Web Robots (also known as Web Wanderers, Crawlers, or Spiders), are programs that traverse the Web automatically. Search engines such as Google, Bing, etc use them to index the web content, spammers use them to scan for email addresses, and they have many other uses.

Web site owners use the robots.txt file to give instructions about their site to web robots; this is called The Robots Exclusion Protocol.
It works likes this: a robot wants to visits a Web site URL, http://example.blogspot.com/p/welcome.html. Before it does so, it firsts checks for http://example.blogspot.com/robots.txt, and finds:
User-agent: *
Disallow: /
The "User-agent: *" means this section applies to all robots. The "Disallow: /" tells the robot that it should not visit any pages on the site.
There are two important considerations when using robots.txt:
  • robots can ignore your robots.txt. Especially malware robots that scan the web for security vulnerabilities, and email address harvesters used by spammers will pay no attention.
  • the robots.txt file is a publicly available file. Anyone can see what sections of your server you don't want robots to use.

The details

The robots.txt is a de-facto standard, and is not owned by any standards body. There are two historical descriptions:
In addition there are external resources:

How to create a robots.txt file for Blogger

  1. Go to your blogger blog.
  2. Navigate to Settings >> Search Preferences ›› Crawlers and indexing ›› Custom robots.txt ›› Edit ›› Yes
  3. Now paste your robots.txt file code in the box.
  4. Click on Save Changes button.
  5. You are done! 

What to put in it

The "robots.txt" file is a text file, with one or more records. Usually contains a single record looking like this:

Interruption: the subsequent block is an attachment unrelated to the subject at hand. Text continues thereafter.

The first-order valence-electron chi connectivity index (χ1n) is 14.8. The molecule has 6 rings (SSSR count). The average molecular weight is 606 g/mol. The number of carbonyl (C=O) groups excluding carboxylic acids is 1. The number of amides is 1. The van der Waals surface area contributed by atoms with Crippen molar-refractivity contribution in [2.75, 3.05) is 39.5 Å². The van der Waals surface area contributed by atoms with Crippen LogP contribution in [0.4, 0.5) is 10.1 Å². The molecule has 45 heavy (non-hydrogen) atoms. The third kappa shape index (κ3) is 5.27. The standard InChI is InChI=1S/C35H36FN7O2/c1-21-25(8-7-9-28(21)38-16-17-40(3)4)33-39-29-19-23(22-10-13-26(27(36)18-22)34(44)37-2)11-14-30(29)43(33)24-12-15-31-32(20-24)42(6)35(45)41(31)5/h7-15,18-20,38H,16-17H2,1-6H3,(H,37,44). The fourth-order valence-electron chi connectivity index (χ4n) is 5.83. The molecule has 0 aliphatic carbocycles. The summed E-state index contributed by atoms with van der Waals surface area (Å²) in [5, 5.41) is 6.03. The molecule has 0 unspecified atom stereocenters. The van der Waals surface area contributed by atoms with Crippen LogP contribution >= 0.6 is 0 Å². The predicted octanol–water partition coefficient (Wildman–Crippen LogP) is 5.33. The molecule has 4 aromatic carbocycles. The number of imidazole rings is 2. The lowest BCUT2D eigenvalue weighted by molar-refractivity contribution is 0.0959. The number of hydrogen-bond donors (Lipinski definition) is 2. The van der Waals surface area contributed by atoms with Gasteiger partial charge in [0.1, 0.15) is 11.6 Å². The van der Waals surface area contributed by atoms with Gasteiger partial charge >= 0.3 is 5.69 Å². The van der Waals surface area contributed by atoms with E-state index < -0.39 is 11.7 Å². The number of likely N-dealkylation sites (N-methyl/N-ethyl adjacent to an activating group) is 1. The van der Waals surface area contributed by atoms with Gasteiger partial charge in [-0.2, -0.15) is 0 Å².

User-agent: *
Allow: /search/
Disallow: /search
Disallow: /p/sample.html
Disallow: /search/label/somelabel
Disallow: /2018/10/somepost.html
In this example, single part allowed and four part are excluded.
There is /search/ and /search where /search will disallow all content with parameter such as /search?q=keyword or /search?updated-max. For the /search/ will Allow all url contain /search/ such as /search/label. Note that you need a separate "Disallow" line for every URL prefix you want to exclude -- you cannot say "Disallow: /search/ /p/sample.html/" on a single line. Also, you may not have blank lines in a record, as they are used to delimit multiple records. The '*' in the User-agent field is a special value meaning "any robot".

Here some other examples:
To exclude all robots from the entire server
User-agent: *
Disallow: /

To allow all robots complete access
User-agent: *
(or just create an empty "robots.txt" in input field)
To exclude a single robot
User-agent: BadBot
Disallow: /
To allow a single robot
User-agent: Google

User-agent: *
Disallow: /

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